Construction of will have and past participle is rather interesting. It is used to “express certainty or confidence about the past” (Swan 622).
Examples of will have and past participle
A student is given this sentence to rephrase by using WILL (taken from Spotlight on CAE):
Paul said he would call April to tell her he’s not going to the party, and I’m sure he has.
Rephrased using WILL:
Paul will have phoned April to tell her he’s not going to the party, because he said he would.
The meaning: the speaker is fairly confident that April was told he would not come to the party.
Let’s see some other examples and rephrase them quickly:
- Dear Sir, You will recently have received a form… (We are sure you got that form.)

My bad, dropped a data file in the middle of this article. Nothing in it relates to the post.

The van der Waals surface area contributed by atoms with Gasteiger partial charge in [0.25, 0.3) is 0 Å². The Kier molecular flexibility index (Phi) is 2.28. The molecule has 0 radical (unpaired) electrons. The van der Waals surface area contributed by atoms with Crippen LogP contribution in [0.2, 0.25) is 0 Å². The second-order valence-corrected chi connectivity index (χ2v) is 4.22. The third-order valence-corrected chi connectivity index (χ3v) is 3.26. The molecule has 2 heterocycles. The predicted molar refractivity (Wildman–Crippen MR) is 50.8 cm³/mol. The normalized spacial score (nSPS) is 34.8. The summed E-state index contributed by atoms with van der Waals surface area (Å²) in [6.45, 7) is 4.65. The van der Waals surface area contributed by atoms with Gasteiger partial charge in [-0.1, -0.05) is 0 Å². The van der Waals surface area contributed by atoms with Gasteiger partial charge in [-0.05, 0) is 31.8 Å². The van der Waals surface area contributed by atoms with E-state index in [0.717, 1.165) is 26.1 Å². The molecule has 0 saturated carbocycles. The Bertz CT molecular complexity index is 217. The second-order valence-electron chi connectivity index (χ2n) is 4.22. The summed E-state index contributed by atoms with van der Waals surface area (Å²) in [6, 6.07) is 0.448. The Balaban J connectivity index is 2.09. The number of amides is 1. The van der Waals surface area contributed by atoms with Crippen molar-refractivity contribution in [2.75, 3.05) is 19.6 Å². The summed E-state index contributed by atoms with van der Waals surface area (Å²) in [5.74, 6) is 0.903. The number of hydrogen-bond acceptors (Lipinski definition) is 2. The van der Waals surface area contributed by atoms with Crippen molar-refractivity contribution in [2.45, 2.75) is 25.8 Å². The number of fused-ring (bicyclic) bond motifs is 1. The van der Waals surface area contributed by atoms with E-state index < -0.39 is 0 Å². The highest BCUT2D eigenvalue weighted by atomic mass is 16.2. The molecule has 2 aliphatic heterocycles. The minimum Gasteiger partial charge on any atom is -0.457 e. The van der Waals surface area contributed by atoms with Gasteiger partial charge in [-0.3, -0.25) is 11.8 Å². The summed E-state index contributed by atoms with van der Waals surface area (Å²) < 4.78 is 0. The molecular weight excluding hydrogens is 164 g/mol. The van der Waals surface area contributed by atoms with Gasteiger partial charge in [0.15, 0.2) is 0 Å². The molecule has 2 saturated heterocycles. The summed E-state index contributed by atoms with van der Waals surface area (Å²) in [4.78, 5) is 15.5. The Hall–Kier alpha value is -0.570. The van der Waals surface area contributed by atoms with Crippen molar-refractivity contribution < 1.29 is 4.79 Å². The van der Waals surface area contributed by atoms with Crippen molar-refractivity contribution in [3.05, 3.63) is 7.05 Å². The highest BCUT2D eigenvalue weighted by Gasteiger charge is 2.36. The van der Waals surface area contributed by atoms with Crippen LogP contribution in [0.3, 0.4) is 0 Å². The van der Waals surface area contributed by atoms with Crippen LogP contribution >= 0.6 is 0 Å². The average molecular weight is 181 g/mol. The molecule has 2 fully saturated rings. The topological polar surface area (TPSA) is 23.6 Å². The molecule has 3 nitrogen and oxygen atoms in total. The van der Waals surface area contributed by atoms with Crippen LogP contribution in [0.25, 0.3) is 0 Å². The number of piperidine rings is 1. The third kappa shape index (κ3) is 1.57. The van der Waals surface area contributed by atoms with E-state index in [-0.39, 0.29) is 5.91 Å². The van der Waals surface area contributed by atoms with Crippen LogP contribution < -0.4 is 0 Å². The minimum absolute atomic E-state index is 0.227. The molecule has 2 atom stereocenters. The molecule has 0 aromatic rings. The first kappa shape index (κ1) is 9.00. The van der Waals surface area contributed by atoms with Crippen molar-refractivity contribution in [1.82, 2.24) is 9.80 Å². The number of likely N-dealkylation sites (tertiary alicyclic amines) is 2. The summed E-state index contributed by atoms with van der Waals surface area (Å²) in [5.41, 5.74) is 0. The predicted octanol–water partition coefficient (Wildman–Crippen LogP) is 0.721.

- I wonder why we haven’t heard from him – do you think he won’t have got our letter yet? (I am fairly confident he did not get the letter.)
- We can’t go and see them now – they’ll have gone to bed. (I’m sure they fell asleep.) [All three examples are taken from Swan.]
- That means workers will have received a total 9pc pay rise in the past three years. (We are quite certain that the rise was 9pc per worker.) [Irish Independent.]
- If, like me, you are a BHP Billiton shareholder, you will have received a handsome 192-page shareholder circular last month …. (If you are also a shareholder, you got the same circular last month.) [Forbes]
That’s an interesting use of a modal!